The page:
UCLA researchers have developed a method to fabricate electrowetting microfluidic devices without assembly of their subcomponents.
Current microfluidic devices having a cavity configuration with multiple electrodes must have their components separately fabricated and subsequently assembled (e.g., bonded, clamped) in order to form a cavity. For example, fabrication of a "parallel-plate" electrowetting-on-dielectric (EWOD)-based device commonly involves photolithographic patterning of electrodes on one or both plates, followed by a coating of thin-film dielectric, manual alignment, and bonding of the plates using a spacer. The assembly step is not suitable for batch fabrication. Also, assembled devices require large tolerances in cavity dimensions leading to significant error in droplet volumes.
This invention enables scalable production of microfluidic devices without assembling the subcomponents. Also, the no-assembly process produces cavities of precise dimensions making it particularly suitable for designs requiring smaller fluid volumes (e.g., sub-nanoliter volumes) with high accuracy.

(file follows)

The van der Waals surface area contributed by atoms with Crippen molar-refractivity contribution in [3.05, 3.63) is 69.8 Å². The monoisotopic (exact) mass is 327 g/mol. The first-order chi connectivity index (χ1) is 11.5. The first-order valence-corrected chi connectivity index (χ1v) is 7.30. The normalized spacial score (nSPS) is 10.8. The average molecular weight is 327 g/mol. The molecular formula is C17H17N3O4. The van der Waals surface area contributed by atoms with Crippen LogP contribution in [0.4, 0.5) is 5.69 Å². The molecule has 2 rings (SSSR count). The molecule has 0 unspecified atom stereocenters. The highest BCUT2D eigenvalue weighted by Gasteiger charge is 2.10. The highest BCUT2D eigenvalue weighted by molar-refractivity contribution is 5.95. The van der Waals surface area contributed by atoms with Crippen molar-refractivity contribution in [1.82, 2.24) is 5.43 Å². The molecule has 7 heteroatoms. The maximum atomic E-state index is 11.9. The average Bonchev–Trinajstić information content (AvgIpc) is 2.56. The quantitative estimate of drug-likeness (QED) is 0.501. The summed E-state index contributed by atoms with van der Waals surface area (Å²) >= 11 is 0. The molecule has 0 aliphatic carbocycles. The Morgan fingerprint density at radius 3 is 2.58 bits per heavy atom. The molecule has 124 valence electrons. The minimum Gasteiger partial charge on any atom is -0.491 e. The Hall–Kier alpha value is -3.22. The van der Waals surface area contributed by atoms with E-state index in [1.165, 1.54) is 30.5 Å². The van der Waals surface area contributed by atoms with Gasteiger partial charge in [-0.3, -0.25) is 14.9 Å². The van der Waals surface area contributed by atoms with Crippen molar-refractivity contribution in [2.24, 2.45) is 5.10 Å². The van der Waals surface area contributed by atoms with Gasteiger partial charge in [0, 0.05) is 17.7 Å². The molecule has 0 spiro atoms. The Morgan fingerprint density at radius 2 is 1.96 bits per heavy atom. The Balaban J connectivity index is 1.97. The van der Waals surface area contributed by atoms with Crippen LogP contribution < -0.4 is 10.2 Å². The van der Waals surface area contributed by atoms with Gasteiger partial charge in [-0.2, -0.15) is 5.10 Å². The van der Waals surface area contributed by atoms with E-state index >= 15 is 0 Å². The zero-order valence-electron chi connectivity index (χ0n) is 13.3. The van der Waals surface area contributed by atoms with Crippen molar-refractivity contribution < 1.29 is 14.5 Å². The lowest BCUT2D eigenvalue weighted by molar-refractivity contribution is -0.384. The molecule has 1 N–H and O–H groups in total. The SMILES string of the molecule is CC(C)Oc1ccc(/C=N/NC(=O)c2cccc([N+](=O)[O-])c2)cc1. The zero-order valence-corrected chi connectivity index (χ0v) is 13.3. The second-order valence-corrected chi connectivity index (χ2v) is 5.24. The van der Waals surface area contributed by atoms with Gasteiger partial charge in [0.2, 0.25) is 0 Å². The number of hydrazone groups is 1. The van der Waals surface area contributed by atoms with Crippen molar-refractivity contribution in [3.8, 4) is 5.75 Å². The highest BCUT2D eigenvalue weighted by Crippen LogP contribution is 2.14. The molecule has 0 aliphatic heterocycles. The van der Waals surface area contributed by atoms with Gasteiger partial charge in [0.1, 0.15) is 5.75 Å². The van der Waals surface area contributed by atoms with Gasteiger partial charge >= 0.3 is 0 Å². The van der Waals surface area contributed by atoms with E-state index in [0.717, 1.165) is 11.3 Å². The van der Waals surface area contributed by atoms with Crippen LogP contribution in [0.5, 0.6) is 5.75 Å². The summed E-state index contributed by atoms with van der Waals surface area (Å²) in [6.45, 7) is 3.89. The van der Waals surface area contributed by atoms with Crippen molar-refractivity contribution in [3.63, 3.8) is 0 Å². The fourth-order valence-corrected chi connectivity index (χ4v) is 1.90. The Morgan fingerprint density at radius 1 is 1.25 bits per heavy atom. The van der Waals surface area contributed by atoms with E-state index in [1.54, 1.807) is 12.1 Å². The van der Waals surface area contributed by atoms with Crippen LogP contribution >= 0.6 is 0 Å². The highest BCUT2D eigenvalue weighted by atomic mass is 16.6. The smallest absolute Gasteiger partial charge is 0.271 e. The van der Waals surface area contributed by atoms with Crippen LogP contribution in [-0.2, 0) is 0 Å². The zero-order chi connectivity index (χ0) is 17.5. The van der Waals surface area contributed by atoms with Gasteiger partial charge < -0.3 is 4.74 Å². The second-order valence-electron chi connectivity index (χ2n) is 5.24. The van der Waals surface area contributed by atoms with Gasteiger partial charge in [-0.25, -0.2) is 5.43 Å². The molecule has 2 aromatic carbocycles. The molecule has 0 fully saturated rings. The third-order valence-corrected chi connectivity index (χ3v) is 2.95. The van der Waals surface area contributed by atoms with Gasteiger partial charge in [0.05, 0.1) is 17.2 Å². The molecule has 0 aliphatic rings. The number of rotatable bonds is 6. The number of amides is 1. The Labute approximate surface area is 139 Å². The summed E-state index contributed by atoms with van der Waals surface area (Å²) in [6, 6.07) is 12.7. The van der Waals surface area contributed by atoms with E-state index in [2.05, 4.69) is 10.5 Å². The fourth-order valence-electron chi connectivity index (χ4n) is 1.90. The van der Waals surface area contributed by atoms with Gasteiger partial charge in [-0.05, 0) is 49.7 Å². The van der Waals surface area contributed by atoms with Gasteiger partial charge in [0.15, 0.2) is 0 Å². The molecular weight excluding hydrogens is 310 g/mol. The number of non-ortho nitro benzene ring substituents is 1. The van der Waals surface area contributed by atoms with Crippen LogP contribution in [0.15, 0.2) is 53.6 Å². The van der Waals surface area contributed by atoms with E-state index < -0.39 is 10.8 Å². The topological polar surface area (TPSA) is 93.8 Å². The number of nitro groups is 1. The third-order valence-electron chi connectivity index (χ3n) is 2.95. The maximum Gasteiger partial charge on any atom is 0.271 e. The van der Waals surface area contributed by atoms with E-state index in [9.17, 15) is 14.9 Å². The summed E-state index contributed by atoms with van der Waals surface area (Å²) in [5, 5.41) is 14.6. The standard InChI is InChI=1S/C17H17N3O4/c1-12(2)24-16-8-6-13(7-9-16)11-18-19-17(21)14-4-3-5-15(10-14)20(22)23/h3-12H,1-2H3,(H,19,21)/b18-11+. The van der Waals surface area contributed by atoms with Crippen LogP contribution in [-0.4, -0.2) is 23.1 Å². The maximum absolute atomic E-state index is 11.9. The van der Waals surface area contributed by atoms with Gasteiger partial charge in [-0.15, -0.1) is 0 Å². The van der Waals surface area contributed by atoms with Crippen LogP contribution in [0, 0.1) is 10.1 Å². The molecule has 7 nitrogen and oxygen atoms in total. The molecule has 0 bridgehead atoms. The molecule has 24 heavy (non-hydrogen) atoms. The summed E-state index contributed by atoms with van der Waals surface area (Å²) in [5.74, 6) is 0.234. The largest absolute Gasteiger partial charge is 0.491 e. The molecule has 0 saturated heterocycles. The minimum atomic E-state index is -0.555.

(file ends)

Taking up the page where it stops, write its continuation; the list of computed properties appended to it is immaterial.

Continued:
Researchers at UCLA have developed a method to fabricate microfluidic devices monolithically without assembly of subcomponents by using a surface micromachining process.
An EWOD-based digital microfluidic device has been experimentally validated by performing all core microfluidic droplet operations (i.e., creation, transport, division, and addition of droplets). The device has performed these core operations using aqueous droplets (~100 picoliters) in air and oil.
|United States Of America||Issued Patent||8,883,014||11/11/2014||2011-819|